Thursday, 28 May 2015

Published Thursday, May 28, 2015 with 0 comment

All Game And No Play

Is your kid so overworked with pro sports that it's affecting his emotional and physical wellbeing? Read on to find out what to do.


Sports have become as important as studies. Students of all ages, right from young kids in primary school to high school kids to collage students, face a sort of pressure to fare well in sports along with studies. While the role of sports, especially organized team sports, have obvious benefits in shaping up a student's overall personality, the pressure to excel in sports more often than not can have some serious impact on the child's emotional, mental and physical health.

With pressure from parents, coaches, peers and growing competition, young players tend to overwork themselves with sports activities. Resultantly children end up taking sports also as yet another subject or school activity that needs hard work and dedication in terms of time and practice.

Let the child take days off from sports every week: Pro-sports training, competitive practice and performance pressure can be very daunting for players especially young players. While all this is essential, there needs to be time-off from this hectic schedule. The break would allow not just physical but also psychological and emotional recovery. Not only is the weekly break essential, a month's break from sports can be a refreshing change for a tired player and would actually help in bringing in a whole new level of passion and vigor in the game.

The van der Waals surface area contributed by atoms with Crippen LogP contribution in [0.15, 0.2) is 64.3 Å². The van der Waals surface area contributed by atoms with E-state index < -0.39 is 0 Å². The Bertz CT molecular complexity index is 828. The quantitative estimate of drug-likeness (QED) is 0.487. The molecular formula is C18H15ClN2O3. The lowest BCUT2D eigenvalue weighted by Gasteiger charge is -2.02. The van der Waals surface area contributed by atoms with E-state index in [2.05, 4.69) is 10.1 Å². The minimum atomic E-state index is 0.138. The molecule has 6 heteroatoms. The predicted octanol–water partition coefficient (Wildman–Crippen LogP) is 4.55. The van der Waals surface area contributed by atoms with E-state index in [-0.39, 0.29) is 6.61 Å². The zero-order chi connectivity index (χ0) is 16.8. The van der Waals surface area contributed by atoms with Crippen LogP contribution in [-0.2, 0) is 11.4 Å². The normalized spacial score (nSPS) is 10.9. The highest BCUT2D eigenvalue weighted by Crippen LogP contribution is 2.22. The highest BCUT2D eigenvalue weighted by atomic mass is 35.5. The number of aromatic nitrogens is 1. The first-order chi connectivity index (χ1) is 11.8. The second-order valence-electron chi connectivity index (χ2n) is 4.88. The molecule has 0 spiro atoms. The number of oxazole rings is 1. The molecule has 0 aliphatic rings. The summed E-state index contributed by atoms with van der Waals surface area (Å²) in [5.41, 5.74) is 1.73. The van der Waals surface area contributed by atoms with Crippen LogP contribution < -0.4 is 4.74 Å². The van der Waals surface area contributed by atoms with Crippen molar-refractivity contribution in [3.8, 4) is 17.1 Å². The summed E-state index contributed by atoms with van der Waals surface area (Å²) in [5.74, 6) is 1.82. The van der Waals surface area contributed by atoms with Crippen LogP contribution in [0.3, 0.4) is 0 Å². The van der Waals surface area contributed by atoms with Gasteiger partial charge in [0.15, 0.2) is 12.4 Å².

Unstructured play: Fun in the game is taken off the time competitiveness and performance pressure creep in. Encourage your children to play the game just for fun. Fun-time play not only relaxes the mind and body but also helps in cognitive, physical, emotional and social well-being.

Encourage multiple sports: If your child is a baseball player for instance, encourage him to swim or take up other sports. This brings in a refreshing change and also helps develop other skills that would be good for the primary sport.

Be available: Your child might need counseling or just need you to hear them out. A little attention, casual hug or just a heart-to-heart may relieve a lot of stress the child might be under.

So if your child shows signs of fatigue, dip in performance, being socially unavailable, drop in class grades etc. there are chances your child is overworked. Before this stress develops into a serious problem try the tips mentioned above to nail the problem in the bud.

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